We’ve all done it before – spent too much, or bought something because we really wanted it although it didn’t fit right, or bought something just to make a bad day better. I’ve probably done all the above. You know that guilty feeling you get once you get it home, or every time you see it hanging in your closet? There’s a name for that; it’s called “shopper’s remorse.”
Shopping can be like eating…sometimes we do it emotionally, and it’s not healthy. We need to realize that going shopping really puts us in a vulnerable place. A blog post I read on Already Pretty explained that when we go shopping, we become vulnerable to the advertisements competing for our attention, persuasive employees, the opinions of someone shopping with us, in addition to our inner voices.
One of my favorite scenes in the movie “Confessions of a Shopaholic” is when the mannequin comes to life to convince her to buy the green scarf that she really can’t afford. It’s really her just imagination and her own inner voices. “It’s the only one left,” “It’s on sale,” “But it looks so good on you,” “You need it,” are the general arguments it uses to talk her into it. She gives in, but has to use multiple credit cards and borrow cash from strangers in order to buy it. Her unwise spending habits eventually catch up with her as the movie goes on.
On much rarer occasions, I’ll actually wish I had bought something that I put back on the rack. I’ll talk myself out of it in the store, and later really wish I’d bought it because it would go so well with the outfit I want to wear to such and such event. But like I said, this type of remorse happens much less frequently for me.
To keep yourself from wishing you hadn’t or wishing you had, stop and ask your reflection in the dressing room mirror a few important questions.
1. Do I already have this, or something very similar?
It’s a good idea to have more than one of your basics, for instance, white or black tank tops. But how many red cardigans do you need? How many pairs of brown flats?
It is easy for us to be drawn to the things that we already own, because we like them. But we have to consider how often the new item will actually be worn. For me, it’s gray and navy blue shirts. I’m very attracted to those colors, but honestly, I don’t want to wear them every day of the week. I have to make a conscious effort to look at the same top in other colors and consider them, so that when I’m not in a blue or gray mood, I have something to wear.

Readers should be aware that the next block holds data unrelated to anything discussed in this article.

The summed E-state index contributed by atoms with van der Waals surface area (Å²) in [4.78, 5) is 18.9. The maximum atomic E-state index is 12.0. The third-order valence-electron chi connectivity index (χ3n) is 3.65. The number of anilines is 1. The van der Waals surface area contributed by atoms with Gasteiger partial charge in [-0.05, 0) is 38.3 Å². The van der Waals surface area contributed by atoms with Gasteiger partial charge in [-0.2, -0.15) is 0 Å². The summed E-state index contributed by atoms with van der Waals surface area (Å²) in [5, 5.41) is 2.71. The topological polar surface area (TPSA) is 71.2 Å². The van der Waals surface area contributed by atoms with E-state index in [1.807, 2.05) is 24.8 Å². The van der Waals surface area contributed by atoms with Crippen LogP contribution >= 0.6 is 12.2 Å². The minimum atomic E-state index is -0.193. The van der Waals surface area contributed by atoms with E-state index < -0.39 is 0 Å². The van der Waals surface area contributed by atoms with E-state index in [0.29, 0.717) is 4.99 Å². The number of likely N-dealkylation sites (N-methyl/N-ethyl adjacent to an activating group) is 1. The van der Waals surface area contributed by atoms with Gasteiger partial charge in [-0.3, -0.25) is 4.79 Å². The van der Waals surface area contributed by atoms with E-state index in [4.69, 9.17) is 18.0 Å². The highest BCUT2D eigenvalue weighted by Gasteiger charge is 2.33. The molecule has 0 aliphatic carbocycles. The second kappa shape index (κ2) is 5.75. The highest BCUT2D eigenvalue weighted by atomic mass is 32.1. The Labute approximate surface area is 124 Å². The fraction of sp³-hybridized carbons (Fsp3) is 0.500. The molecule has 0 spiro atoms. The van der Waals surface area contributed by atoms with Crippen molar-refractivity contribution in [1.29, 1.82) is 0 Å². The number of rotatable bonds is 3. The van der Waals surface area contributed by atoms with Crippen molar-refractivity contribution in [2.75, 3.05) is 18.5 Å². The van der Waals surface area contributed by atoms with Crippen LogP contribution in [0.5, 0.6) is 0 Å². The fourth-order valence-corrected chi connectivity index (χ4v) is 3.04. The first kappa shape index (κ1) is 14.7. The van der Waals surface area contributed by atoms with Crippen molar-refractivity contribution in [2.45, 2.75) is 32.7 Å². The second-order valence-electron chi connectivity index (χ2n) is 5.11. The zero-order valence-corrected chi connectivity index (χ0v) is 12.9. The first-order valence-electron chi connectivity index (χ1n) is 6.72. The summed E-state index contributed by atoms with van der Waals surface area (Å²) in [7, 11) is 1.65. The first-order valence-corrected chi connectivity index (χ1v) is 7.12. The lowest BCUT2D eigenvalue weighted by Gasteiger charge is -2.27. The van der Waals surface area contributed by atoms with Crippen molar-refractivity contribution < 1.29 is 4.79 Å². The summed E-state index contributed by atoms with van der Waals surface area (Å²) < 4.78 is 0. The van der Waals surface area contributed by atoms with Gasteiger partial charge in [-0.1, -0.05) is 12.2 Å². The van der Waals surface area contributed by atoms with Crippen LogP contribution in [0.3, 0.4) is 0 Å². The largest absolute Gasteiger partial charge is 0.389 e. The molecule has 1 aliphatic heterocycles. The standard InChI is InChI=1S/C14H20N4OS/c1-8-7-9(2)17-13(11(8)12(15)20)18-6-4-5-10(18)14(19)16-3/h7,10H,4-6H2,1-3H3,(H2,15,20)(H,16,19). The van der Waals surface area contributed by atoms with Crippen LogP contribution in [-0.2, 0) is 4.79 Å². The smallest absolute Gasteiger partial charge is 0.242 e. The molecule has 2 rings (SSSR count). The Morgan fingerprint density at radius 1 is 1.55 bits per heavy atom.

2. Do I have something to wear with it?
I’m so guilty here. I tend to buy something and bring it home, only to discover that I only have one thing that goes with it. If that other thing is in the laundry, I’m out of luck. Then I have to go buy something else to match it.
Make it a habit to glance through your closet before you head out to go shopping. You’ll find it’s easier to remember what you already have to build outfits around.
And, before you get in the check out line, try to think of up to three outfits you could make with it. Can you dress it up for special occasions and down for everyday? Can it look professional and casual?
3. Is it worth it?
We know we’re supposed to buy quality over quantity, but that’s hard to do when staring at a 50% off sales sign at Target. In situations like these, we have to consider how long the item will actually last. Sure, those shoes might be cheap, but if they only hold up for a few months, it’s probably not worth it when you could invest your money in a pair that will last you ten years. Yeah, the Target shoes are cheaper now, but if you divide the cost by how long you’ll actually be able to wear them, it makes sense to buy quality.
Ultimately, you have to determine if it’s worth it. How much are you willing to spend on a dress you won’t wear very often? Is that top special enough to merit the price tag?
4. Is this the best time to buy it?
We talked before about savvy shopping. The longer you wait to buy something, the lower the price will go. But, you do run the risk of it being sold out. Have you looked for coupons for this store? Can you wait for a sale?
Also, since many of us don’t have unlimited budgets, think about what you really need right now. Tees might be on sale, but if you really need skirts, this is not the best time to take advantage of the sale.
5. Why do I want it?
So, why do you really want to buy it? Because it’s on sale, or because it looks good on you and you feel good wearing it?
It’s important to recognize when we are emotionally spending -shopping just to give ourselves a momentary high. That high won’t last, and it’s a really destructive habit. If you shop to relieve stress, you’ll just create stress by bringing financial woes upon yourself. If you shop as an escape from reality, well, reality isn’t going anywhere. And your credit card bill will definitely be real, even if it feels like a nightmare.
|Image Source: 5 Ways to Control Emotional Spending|
Don’t do that to yourself. You were made for more. Find healthy ways to handle your stress, anger, or disappointments. Call a friend and just talk. Take a bubble bath and do your nails. Dress up in the clothes you already have. Go for a walk or hit the gym. Write about it in a journal. Pray. Then pray some more. And trust God.
It’s Not Too Late
Returning something to the store feels like apologizing, admitting you’ve done wrong. Sometimes it needs to be done! Check your receipt to find the return policy. If it’s within a certain time frame, you might be able to return it.
If it’s a final sale, you’re out of luck. If it doesn’t fit you, doesn’t look good on you, or you already have several of the same, just pass it on to someone else. Or, sell it on eBay to get some of your money back.
- Shopping Pitfalls and How to Avoid Them from Already Pretty.
- 5 Ways To Control Emotional Spending from Investopedia.
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